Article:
For more information see chapter 5 of GURPS Y2K. If the Apocralypse arrives, consider chapter 10 . . .
The Society for Crisnassen Cookery
Harri Crisnassen was one of the greatest dwarf chefs ever, able to do things to a rat or vermine that would make anyone's mouth (and eyes) water. He would also shave his head and beard "for hygiene's sake"; some of the younger, more impressionable dwarfs saw this behavior as a sign of his wisdom and became his disciples. Dressing in saffron aprons to protect their armor from fat stains, they learned his secret recipes and determined to spread his brand of Low Cuisine throughout the Disc.
There is now a branch of the Society in many traditional dwarf communities but the biggest growth has been in cities like Ankh-Morpork. The disciples are aggressive in marketing "Harri Crisnassen's World Famous Fried Rat," accosting people at docks, bars and mine entrances to press menus into their hands. Most people take the pamphlet just to get away.
The Society is not speciesist and has started catering for humans and trolls. There have even been some experiments blending cooking styles but these have been less successful -- the "chip butty" (small pieces of rock between two slices of buttered dwarf bread) was much admired but didn't sell.
Most dwarfs are only interested in tunnels as a means of getting at promising seams. The Society is concerned about communication and the rapid transmission of recipes, orders, and ingredients; as a result it now runs the biggest network of tunnels under the Disc. People unused to bald, beardless dwarfs saw small, saffron-clad individuals appearing from holes in the ground and concocted a theory about Secret Masters running the world from their mountain fastness via the tunnels. Coincidentally, the top rank of the Crisnassen's, the dwarfs at the Hub entrusted with the secret recipes, are known as the secret masters, but they don't run the world. Yet.
Wanderers' Monastery Table
When stumbling into a new monastery, roll 2d for each of the following:
Other (not-yeti, undead)
Other single-color robes
Other (furs, Hawaiian shirts)
(ignore for trolls, add 2 for dwarfs)
Other specific style (mohawk, dreadlocks)
Disciplines of Faith
Trivial (-1 point)
Minor (-5 points)
Major (-10 points)
Great (-15 points)
(subtract 2 for trolls)
(modifiers: Tiny -2, Small -1, Large +1, Immense +2)
Small leading group
Attitude to Violence
Total Non-Violence (-30 points)
Self-Defense Only (-15 points)
Cannot Kill (-15 points)
Use when appropriate
Violence cleanses the soul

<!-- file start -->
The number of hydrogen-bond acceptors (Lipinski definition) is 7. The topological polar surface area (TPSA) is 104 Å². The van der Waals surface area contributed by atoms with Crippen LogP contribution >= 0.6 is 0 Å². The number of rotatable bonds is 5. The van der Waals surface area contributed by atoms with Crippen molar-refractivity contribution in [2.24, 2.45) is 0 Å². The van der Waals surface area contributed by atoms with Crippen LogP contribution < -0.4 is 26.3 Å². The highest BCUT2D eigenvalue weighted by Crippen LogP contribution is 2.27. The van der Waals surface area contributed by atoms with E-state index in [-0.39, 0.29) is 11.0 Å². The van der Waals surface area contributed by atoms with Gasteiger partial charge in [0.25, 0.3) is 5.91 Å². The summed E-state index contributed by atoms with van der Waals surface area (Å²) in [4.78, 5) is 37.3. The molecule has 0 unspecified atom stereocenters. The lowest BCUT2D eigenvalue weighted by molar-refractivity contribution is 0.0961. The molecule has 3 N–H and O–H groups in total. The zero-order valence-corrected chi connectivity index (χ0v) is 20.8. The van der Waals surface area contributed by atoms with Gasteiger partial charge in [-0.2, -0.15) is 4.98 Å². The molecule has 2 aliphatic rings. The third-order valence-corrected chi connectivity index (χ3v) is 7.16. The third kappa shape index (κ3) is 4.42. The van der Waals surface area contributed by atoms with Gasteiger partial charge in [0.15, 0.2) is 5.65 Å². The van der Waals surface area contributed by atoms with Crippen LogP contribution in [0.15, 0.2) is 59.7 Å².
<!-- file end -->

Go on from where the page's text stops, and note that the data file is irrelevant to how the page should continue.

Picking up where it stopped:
Attitude to Outsiders
Foreigners must prove themselves
Local people only
None may enter
Martial Art (varies)
Longevity (5 points)
Cloud men's minds (Daze knack, 2 power, 40 points)
Mind men's clouds (Clouds knack, 6 points)
Because It's There
It began when Dirk d'Astard, black sheep of the Royal Ankh-Morpork Geographical Society, insulted earnest explorer Sir Edmund de Camp. It became a competition to see who could climb the greatest number of unconquered peaks by winter. Both men planned carefully; Edmund worked on husbanding his resources and cutting time between peaks, whilst Dirk considered ways to nobble his rival. Both assembled teams of bearers, picture box operators, medics, guards, translators, and all the other people needed for a major expedition, Dirk managing to slip some troublemakers into Edmund's party. The rivals were to meet the judges back at the Society on the night before Hogswatch, or forfeit the bet.
The race was on.
Sir Edmund de Camp
ST 11 , DX 12 , IQ 10 [-], HT 12 
Speed 6, Move 6, Dodge 6
Advantages: Absolute Direction ; Fit ; Full Literacy ; Status 3 ; Wealthy .
Disadvantages: Enemy (rivals, 6 or less) [-5]; Glory Hound [-15]; No Sense of Humor [-10]; Obsession (prove himself as a great explorer) [-10].
Quirks: Loves a challenge; Proud.
Skills: Acrobatics-12 ; Area Knowledge (Ankh-Morpork)-9 [1/2]; Climbing-13 ; Heraldry-10 ; Hiking-13 ; Leadership-13 ; Riding (horse)-10 [1/2]; Shortsword-10 [1/2]; Shouting at Foreigners-9 ; Swimming-11 [1/2].
Languages: Ankhian-10 .
Edmund has always lived in the shadow of his famous uncle, Sir Richard de Camp, for whom he feels a mixture of pride and resentment. He is determined that some day he will be recognized as a great explorer in his own right rather than "Sir Richard's nephew." During the competition he intends to test his mettle by climbing the second highest mountain on the Disk, at grid reference K2.